Books stacked tidily on library shelves

How to use Australian Indigenous languages in your Koha

The plugin was developed with sponsorship by the Education Services Australia Schools Catalogue Information Service (SCIS) team.

Rōpū kohinga at Catalyst has launched a helpful plugin to load Australian Indigenous languages into Koha library systems. This plugin was developed with sponsorship by the Education Services Australia Schools Catalogue Information Service (SCIS)(external link) team.

Why language matters

In the Māori worldview, information cannot be processed in isolation. Without context, data loses meaning, and stories are incomplete. This is also true for many other Indigenous worldviews.

Additionally, Indigenous peoples are not all the same. The 2022 Australian census(external link) recorded 167 Aboriginal and Torres Strait Islander languages used at home by nearly 80,000 Aboriginal and Torres Strait Islander peoples.

Many Australian-based libraries will store and provide Australian Indigenous collections. Libraries can now catalogue an accurate language code to these records with the plugin. Enabling libraries to honour these collections by recognising their language and making them more accessible and available to the communities the information belongs to.

The AustLang plugin

The koha-plugin-austlang plugin installs a new automated job that can be scheduled to:

  • regularly load Australian Indigenous languages (AustLang) data from an external source,
  • process the received data into language values,
  • create or update authorised values of these languages.

The plugin also adds an AustLang authorised value category for the new language authorised values to use.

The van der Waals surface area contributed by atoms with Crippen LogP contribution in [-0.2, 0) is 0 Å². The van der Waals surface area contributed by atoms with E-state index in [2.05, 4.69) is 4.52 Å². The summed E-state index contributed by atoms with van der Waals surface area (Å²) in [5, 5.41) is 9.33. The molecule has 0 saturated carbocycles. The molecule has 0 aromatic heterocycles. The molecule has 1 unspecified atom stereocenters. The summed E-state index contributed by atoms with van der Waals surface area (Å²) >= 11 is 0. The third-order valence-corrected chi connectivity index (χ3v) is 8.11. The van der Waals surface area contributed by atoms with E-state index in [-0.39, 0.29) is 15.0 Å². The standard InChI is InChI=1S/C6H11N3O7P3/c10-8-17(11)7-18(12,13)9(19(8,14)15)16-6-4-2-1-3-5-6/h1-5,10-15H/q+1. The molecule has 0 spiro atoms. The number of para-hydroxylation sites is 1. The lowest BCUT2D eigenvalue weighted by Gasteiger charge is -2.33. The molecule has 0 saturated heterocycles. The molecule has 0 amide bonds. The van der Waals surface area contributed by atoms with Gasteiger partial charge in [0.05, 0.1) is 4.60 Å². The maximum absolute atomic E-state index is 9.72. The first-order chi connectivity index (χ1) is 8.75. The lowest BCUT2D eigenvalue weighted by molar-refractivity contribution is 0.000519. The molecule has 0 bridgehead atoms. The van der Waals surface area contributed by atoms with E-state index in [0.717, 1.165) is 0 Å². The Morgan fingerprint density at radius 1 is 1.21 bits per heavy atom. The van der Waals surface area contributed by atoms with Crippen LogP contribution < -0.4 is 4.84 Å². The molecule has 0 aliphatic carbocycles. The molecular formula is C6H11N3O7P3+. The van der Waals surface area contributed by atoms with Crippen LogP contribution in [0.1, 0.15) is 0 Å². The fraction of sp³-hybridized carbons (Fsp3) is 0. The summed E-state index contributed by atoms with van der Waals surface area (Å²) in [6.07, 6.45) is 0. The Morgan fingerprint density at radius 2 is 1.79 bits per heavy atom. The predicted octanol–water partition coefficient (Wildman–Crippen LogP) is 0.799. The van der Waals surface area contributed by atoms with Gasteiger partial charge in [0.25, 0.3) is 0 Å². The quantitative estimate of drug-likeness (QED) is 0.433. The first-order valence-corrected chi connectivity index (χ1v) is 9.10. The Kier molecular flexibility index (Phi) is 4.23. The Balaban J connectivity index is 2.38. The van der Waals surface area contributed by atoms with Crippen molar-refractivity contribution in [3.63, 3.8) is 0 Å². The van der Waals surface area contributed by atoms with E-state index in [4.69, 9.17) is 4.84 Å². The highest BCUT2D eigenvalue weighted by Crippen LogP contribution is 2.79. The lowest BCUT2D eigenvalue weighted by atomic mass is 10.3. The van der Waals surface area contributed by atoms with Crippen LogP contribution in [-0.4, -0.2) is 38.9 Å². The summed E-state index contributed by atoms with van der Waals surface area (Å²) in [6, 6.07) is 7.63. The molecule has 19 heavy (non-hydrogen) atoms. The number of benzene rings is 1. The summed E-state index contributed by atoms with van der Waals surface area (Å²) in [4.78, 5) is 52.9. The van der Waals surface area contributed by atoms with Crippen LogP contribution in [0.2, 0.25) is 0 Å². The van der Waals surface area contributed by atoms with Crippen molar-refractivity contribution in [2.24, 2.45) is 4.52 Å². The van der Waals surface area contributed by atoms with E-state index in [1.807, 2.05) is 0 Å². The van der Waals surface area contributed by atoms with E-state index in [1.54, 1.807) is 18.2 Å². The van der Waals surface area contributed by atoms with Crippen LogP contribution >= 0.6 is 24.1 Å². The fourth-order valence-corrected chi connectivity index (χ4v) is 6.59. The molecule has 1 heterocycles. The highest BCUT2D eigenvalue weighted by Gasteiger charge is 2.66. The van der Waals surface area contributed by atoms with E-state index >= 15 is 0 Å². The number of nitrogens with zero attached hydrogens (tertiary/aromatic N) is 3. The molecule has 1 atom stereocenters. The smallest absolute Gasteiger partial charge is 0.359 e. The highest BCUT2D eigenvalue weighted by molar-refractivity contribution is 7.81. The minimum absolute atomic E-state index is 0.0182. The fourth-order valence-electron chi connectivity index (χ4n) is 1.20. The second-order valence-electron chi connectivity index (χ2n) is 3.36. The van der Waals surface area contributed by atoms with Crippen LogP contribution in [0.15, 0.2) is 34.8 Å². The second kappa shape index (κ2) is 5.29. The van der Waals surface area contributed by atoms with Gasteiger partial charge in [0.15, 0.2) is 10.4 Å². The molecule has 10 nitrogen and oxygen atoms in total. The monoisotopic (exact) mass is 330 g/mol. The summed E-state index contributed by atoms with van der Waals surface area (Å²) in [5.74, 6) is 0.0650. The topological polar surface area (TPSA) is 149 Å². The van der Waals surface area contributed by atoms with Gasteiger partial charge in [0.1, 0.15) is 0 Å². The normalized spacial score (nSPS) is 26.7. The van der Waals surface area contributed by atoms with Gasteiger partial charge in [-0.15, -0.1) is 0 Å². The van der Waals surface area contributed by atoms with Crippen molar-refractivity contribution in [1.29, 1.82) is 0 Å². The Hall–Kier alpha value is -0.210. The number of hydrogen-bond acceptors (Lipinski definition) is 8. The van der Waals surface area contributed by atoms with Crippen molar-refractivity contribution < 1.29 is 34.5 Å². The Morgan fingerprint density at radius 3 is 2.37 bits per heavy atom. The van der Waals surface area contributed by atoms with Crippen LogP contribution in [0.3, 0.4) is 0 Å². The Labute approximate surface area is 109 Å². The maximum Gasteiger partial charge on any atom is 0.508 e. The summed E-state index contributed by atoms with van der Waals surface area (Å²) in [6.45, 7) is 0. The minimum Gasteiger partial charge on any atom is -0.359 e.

Install, configure and use

The plugin can be downloaded from Gitlab(external link). Once your Koha system administrator has switched some things on, you can upload the KPZ file in the staff interface.

There are a few plugin settings that you can change, including the source of the data. By default, the plugin uses the dataset provided by the Australian Institute of Aboriginal and Torres Strait Islander Studies (AIATSIS)(external link).

Your Koha system administrator will then need to run the automated job to generate the AustLang authorised values. They can also schedule this job to run daily, so updates to the data set are captured and loaded into Koha automatically.

Once the languages are loaded as authorised values, it’s time to make them available to your records. Update your MARC bibliographic frameworks to use the AustLang authorised value category in the Koha Administration module. You’ll then be able to choose one of the 1,200+ Australian Indigenous languages when cataloguing records for your Koha library.

Where can I get Koha support?

Rōpū kohinga at Catalyst cares for collections through technology. The dedicated team has hosted and maintained Koha for organisations globally for more than a decade. Additionally, they also provide support for DSpace, VuFind, and other collections technologies.

If you need expert support to improve, manage, or secure your Koha, contact our team today at [email protected].

Keep up to date with the latest events, releases, and other helpful resources from Rōpū kohinga at Catalyst by subscribing to our newsletter(external link).